In the first part of this section, the results of the 2011 elections are compared with the results of the previous elections to identify voting patterns and shifts among the provinces. The first part shows the big picture, namely the groupings of Turkish provinces with respect to the voting shares of the parties. In the second part of the analysis, we presented more specific analysis for the parties, namely the AKP, CHP, MHP and the independent candidates, to explore how they perform in the 2011 elections compared with the previous elections; which party lost where and to whom; and the reasons behind the distribution of seats between the parties in the 2011 elections. We also asked a significant question: whether or not a party losing (or winning) a seat in any province is due to the expression of popular preference, that is, to the changes in the voting shares of that party or due to the changes made by the Supreme Board of Elections (YSK) on March 1, 2011 concerning the maximum total number of seats for each province. This change was made to allocate the seats among the provinces with respect to their current populations. They will be referred to as “YSK-changes” from this point forward.

The 2011 election produced a parliament where 95% of Turkish voters are represented, quite a high percentage compared to previous elections in Turkey as well as in other countries

The first important finding about the 2011 election is the following. The 2011 election produced a parliament where 95% of Turkish voters are represented, quite a high percentage compared to previous elections in Turkey as well as in other countries. This was 55% in the 2002 and 87% in the 2007 elections. Related to such a high representation aspect of the 2011 elections, another important question emerged: If there had not been a 10% threshold in the Turkish electoral system, would the results have been any different in the 2011 elections? We should remember that the 10% threshold significantly affected the parties represented in the parliament and the distribution of the seats between them in the previous elections. As demonstrated in Figure 2, the percentage of votes went up for the AKP and the CHP from 2002 to the 2007 elections; however, the number of deputies for each party decreased. This was because the MHP fell under the threshold and could not enter the parliament in the 2002 elections. We used the D’Hondt system, which is used to allocate seats among the parties based on the votes they received, and confirmed that the 10% threshold had an impact in the previous elections, but not in the 2011 elections.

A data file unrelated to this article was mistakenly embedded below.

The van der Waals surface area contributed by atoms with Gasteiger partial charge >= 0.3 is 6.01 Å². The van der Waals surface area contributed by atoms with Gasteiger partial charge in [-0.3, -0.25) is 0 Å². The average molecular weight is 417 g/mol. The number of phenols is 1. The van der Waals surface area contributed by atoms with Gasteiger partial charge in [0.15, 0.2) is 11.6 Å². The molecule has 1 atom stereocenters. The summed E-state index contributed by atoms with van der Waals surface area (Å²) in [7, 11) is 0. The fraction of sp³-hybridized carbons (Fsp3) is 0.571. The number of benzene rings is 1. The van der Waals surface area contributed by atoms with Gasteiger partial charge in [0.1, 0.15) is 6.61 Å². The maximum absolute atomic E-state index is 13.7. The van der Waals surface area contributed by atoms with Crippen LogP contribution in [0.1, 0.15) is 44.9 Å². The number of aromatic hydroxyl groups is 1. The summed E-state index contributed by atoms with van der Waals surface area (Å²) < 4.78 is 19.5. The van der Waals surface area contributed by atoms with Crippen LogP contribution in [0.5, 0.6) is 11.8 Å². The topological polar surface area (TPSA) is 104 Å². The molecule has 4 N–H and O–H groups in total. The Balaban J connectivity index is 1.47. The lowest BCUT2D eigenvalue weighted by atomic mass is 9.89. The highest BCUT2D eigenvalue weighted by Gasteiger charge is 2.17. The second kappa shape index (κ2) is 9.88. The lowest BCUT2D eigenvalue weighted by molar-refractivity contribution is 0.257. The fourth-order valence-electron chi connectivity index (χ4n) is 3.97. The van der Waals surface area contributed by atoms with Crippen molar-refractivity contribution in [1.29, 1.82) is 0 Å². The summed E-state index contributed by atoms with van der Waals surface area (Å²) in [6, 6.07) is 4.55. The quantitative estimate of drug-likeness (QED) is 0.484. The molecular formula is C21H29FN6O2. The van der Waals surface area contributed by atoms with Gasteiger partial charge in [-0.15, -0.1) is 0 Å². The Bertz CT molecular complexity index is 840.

The AKP’s share of votes rose from 34% in 2002 to 47% in 2007 and 50% in the 2011 elections. However, the number of AKP deputies fell from the 2002 to the 2011 elections. The figure also shows that the CHP increased its votes from 19% in 2002 to 21% in 2007 and to about 26% in the 2011 elections. The number of CHP representatives (seats) decreased from the 2002 to the 2007 elections, but, increased from 2007 to 2011. We can also examine how the MHP and the independent candidates performed over the last three elections from the same figure: the MHP’s votes went up from 8% (below the 10% threshold, hence no seats) to 14% from 2002 to 2007, but its votes and seats slightly fell from 14% to 13% in the 2007 and the 2011 elections. Independent candidates increased both their votes and seats from 2002 to 2011 from 1% to 5% and 6% in the 2007 and the 2011 elections, respectively. 

Figure 2: The percentages of the votes and the number of the seats between 

AKP, CHP, MHP and independents for Turkey

Significant Changes and Impact of YSK Rulings on the 2011 Elections 

In Figure 3, the provinces having a significant increase in the percentages of the votes for each party are presented. The CHP increased its votes in 10 provinces by at least 10 percentage points (Kırklareli, Tekirdağ, Edirne, Aydın, Muğla, Eskişehir, Zonguldak and Tunceli). Some of these provinces have been long strongholds of the CHP since the 1950 elections, such as Tekirdağ, Edirne and Kırklareli. Gains of the CHP in Eskişehir may be explained by the alliances it secured at the last minute with the popular mayor, Yılmaz Büyükerşen. Its gain in Tunceli is obvious since it is the hometown of Kemal Kılıçdaroğlu, the leader of CHP, although he was elected to the parliament from İstanbul. On the other hand, the AKP increased its votes by more than 10% in only three provinces (Sinop, Rize and Elazığ). Gains in the Rize province are apparently due to the fact that it is the leader’s hometown. Its gain in Elazığ, usually a stronghold of Turkish nationalists, is probably because of the declaration by former MP and Minister of Interior Mehmet Ağar on behalf of the AKP in the last days before the election.5 It is interesting to see that he has a stronger base in Elazığ than the MHP. In eight provinces, all in the East and Southeast mainly populated by Kurds, the independents increased their votes by at least 10 percentage points while the MHP increased its votes only in one province (Iğdır).